LA: In Una Noche, during the scene where Lila and Elio and Raúl are on the raft, trying to leave, Lila gets in an argument with Raúl about how she hadn’t wanted to leave Cuba, how she’s just going along for Elio’s sake, and she says something about how at least in Cuba they all have free health care there. I was wondering if this was a conscious decision on your part to let the audience know that the situation in Cuba is complex and even though it’s difficult, not everyone wants to leave.
LM: I did want to show the complexity. Cuba is not what people are used to seeing. I think that Cuba is a very complex place and a very difficult place to understand and a lot of my motivation for making the movie was to try to decipher the complexity for myself.
LA: Do you feel like you achieved this, like you began to understand Cuba better over time?
LM: I think, actually, that the longer you stay in Cuba, the more you don’t understand it — you begin to see more of the contradictions, the double entendres, the hidden agendas. Ironically, the more Spanish I learned, the more I could understand literally, but then I also would begin to see all these layers I hadn’t before, and so I would become even more confused.
LA: When I lived in Cuba, I found it to be very different from how it was portrayed in the US media, but I’m wondering about your experience coming from England where the politics in this regard are very different.
LM: I think that Cuba is often held up as a heroic country in the UK. There’s this sense of mysticism surrounding its socialist values, but the reality of living within that context is very different. A lot of people from the UK romanticize that system. I think the ideals of it are very noble but the implications are very different. A lot of people who visit don’t see that. People go to Cuba for a few weeks vacation and on that very superficial level, things seem quite functional.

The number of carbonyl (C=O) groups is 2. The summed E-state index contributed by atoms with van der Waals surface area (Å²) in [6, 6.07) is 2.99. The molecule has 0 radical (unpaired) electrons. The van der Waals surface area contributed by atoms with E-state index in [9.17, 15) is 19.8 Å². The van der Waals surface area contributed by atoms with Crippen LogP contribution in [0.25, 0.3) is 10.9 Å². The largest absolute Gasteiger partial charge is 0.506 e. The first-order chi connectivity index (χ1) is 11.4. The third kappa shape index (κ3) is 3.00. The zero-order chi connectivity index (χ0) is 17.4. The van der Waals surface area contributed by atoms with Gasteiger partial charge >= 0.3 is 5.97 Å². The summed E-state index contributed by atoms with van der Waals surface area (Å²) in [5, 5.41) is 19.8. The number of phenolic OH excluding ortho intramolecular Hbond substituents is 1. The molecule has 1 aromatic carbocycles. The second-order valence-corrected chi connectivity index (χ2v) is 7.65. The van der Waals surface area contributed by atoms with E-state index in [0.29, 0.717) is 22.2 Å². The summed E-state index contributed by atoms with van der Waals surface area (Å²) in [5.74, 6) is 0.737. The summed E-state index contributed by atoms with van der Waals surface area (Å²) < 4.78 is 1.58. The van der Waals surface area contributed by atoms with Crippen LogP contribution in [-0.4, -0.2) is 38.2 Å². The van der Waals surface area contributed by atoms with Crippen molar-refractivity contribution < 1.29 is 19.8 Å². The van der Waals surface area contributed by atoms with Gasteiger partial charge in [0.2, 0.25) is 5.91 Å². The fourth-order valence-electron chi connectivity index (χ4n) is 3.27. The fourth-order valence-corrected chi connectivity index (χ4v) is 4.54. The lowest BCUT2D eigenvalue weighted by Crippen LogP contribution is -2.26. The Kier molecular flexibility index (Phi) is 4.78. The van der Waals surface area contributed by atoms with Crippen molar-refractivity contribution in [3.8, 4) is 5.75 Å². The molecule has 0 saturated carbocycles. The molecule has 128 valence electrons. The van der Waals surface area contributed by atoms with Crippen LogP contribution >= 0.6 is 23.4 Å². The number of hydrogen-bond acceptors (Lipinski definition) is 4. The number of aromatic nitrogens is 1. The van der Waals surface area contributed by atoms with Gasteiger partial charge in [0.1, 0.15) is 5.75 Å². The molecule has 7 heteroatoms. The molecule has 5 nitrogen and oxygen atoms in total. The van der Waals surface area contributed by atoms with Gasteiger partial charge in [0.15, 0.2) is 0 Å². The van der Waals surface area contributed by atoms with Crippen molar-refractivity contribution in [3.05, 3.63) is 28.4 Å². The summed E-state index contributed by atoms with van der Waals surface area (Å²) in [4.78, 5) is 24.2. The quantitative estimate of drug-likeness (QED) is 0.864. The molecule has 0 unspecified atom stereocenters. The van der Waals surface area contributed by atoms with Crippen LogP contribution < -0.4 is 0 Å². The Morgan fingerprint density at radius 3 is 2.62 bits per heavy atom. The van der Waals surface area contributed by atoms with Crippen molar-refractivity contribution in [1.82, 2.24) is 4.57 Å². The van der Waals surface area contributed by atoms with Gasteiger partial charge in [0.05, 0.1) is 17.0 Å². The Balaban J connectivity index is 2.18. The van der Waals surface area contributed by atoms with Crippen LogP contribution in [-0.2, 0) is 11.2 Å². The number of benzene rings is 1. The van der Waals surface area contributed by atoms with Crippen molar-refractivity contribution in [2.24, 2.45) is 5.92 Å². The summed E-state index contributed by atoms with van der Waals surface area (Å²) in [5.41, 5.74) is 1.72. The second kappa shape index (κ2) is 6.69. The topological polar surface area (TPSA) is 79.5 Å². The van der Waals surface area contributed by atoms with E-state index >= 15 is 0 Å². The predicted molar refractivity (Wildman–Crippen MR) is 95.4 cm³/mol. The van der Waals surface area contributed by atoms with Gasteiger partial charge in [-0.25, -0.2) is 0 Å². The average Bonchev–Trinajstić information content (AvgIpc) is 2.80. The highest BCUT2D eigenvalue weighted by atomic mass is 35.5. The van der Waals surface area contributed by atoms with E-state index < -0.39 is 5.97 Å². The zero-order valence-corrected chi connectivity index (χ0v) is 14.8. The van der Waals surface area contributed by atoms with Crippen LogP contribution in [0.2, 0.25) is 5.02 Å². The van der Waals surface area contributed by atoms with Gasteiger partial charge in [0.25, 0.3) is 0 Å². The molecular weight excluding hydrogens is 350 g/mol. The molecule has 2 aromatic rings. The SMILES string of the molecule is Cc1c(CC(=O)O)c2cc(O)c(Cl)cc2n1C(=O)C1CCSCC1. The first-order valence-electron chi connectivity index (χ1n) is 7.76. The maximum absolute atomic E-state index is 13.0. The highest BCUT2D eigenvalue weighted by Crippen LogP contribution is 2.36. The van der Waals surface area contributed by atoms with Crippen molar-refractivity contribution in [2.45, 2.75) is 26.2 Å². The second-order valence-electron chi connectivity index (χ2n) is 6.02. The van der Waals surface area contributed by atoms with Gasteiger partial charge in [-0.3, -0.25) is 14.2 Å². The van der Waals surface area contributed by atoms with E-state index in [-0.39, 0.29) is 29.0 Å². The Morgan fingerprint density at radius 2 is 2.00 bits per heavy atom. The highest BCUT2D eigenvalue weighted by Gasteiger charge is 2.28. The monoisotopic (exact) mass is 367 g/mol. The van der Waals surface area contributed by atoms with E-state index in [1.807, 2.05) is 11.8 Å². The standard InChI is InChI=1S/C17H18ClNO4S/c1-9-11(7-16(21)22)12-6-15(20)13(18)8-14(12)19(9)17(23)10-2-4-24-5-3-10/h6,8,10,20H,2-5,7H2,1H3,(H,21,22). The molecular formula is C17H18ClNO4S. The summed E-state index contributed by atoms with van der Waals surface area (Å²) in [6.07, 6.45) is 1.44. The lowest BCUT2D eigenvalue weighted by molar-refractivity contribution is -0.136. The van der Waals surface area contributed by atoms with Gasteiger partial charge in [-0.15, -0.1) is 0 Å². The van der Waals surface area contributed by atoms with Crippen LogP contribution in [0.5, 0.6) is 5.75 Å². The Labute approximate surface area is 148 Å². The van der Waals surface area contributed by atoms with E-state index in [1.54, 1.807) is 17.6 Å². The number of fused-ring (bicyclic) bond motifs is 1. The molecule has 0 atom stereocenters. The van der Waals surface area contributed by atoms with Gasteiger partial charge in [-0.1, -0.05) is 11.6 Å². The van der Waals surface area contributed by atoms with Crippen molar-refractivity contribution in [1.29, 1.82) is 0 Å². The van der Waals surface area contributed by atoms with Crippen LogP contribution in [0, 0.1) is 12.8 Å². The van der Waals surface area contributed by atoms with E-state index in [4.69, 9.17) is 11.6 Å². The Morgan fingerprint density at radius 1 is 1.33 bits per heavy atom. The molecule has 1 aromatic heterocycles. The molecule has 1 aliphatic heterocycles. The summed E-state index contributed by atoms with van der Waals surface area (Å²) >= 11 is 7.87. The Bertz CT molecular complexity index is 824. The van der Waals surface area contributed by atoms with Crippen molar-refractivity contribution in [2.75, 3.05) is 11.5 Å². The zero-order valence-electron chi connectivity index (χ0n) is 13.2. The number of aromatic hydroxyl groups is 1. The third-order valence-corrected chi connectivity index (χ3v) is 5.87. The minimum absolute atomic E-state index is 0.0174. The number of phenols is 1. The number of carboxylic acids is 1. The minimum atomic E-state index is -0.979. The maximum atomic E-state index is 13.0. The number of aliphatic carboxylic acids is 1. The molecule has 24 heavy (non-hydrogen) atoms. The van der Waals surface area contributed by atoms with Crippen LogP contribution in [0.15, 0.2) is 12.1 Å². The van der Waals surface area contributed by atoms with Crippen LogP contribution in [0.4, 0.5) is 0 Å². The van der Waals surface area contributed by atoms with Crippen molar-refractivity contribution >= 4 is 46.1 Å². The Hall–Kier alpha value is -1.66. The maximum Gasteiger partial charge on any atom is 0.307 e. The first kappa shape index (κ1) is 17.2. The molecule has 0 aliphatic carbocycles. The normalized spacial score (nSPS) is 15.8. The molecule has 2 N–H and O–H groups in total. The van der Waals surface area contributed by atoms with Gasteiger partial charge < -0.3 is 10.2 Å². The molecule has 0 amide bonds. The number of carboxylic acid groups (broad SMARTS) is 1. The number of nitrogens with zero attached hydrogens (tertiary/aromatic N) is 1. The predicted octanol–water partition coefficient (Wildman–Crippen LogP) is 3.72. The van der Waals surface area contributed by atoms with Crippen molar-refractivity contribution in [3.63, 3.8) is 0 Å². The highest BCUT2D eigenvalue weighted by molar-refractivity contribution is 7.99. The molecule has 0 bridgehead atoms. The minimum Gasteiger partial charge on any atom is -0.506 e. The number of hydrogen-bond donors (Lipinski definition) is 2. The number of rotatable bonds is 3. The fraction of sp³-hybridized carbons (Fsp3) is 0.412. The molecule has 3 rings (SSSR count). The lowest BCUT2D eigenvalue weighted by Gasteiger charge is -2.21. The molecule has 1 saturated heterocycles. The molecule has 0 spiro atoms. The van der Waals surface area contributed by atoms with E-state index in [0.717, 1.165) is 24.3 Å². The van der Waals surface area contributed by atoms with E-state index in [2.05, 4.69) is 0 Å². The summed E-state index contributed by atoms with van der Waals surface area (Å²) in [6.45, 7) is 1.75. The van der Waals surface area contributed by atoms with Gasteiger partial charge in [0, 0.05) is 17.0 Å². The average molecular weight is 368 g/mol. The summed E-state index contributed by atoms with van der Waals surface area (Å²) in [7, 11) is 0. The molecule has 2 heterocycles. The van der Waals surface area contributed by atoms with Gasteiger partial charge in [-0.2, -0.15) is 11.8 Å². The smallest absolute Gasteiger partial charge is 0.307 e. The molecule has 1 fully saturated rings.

LA: Well, Una Noche definitely goes beyond the superficial in its portrayal of the difficulties of daily life in Cuba, many of which are caused by a shortage of material goods. In constructing the raft, you really show your characters resourcefulness in acquiring supplies. How did the situation in Cuba affect you in making your film?
LM: A lot went wrong and there were a lot of moments where we had to make last minute changes — locations would fall through. There’d be blackouts. There would be transportation issues and hurricanes. The cabaret scene had to be reshot completely because we planned to use big lights, but there weren’t enough. We tried to do it using only a couple but they kept casting shadows on actors, so we had to create multiple small lights to prevent the shadows.
LA: And what about the politics of shooting in Cuba? Were you at all concerned that you wouldn’t get permission because Una Noche is about people trying to escape Cuba? Did you have to show a script to anyone at any time?